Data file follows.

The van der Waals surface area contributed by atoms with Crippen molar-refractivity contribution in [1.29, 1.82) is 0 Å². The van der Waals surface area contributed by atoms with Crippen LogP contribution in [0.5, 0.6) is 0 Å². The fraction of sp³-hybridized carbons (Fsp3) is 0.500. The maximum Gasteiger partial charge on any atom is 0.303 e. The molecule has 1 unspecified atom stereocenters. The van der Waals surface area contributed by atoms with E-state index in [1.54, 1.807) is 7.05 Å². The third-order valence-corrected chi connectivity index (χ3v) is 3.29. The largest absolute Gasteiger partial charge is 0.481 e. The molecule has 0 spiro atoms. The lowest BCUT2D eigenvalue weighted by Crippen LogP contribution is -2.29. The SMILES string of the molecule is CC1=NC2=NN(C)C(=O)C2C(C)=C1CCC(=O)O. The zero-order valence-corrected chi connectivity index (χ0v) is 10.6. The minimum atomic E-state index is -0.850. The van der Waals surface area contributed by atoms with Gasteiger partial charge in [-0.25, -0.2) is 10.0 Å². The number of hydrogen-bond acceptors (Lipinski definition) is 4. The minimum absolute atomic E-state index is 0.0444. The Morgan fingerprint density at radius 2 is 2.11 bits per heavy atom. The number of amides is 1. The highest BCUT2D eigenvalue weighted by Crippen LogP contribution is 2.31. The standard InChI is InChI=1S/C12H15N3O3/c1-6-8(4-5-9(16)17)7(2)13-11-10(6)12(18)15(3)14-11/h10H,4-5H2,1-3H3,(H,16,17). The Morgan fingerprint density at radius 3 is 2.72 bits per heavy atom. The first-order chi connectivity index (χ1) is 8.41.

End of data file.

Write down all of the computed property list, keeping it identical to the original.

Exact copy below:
The van der Waals surface area contributed by atoms with Crippen molar-refractivity contribution in [1.29, 1.82) is 0 Å². The van der Waals surface area contributed by atoms with Crippen LogP contribution in [0.5, 0.6) is 0 Å². The fraction of sp³-hybridized carbons (Fsp3) is 0.500. The maximum Gasteiger partial charge on any atom is 0.303 e. The molecule has 1 unspecified atom stereocenters. The van der Waals surface area contributed by atoms with E-state index in [1.54, 1.807) is 7.05 Å². The third-order valence-corrected chi connectivity index (χ3v) is 3.29. The largest absolute Gasteiger partial charge is 0.481 e. The molecule has 0 spiro atoms. The lowest BCUT2D eigenvalue weighted by Crippen LogP contribution is -2.29. The SMILES string of the molecule is CC1=NC2=NN(C)C(=O)C2C(C)=C1CCC(=O)O. The zero-order valence-corrected chi connectivity index (χ0v) is 10.6. The minimum atomic E-state index is -0.850. The van der Waals surface area contributed by atoms with Gasteiger partial charge in [-0.25, -0.2) is 10.0 Å². The number of hydrogen-bond acceptors (Lipinski definition) is 4. The minimum absolute atomic E-state index is 0.0444. The Morgan fingerprint density at radius 2 is 2.11 bits per heavy atom. The number of amides is 1. The highest BCUT2D eigenvalue weighted by Crippen LogP contribution is 2.31. The standard InChI is InChI=1S/C12H15N3O3/c1-6-8(4-5-9(16)17)7(2)13-11-10(6)12(18)15(3)14-11/h10H,4-5H2,1-3H3,(H,16,17). The Morgan fingerprint density at radius 3 is 2.72 bits per heavy atom. The first-order chi connectivity index (χ1) is 8.41.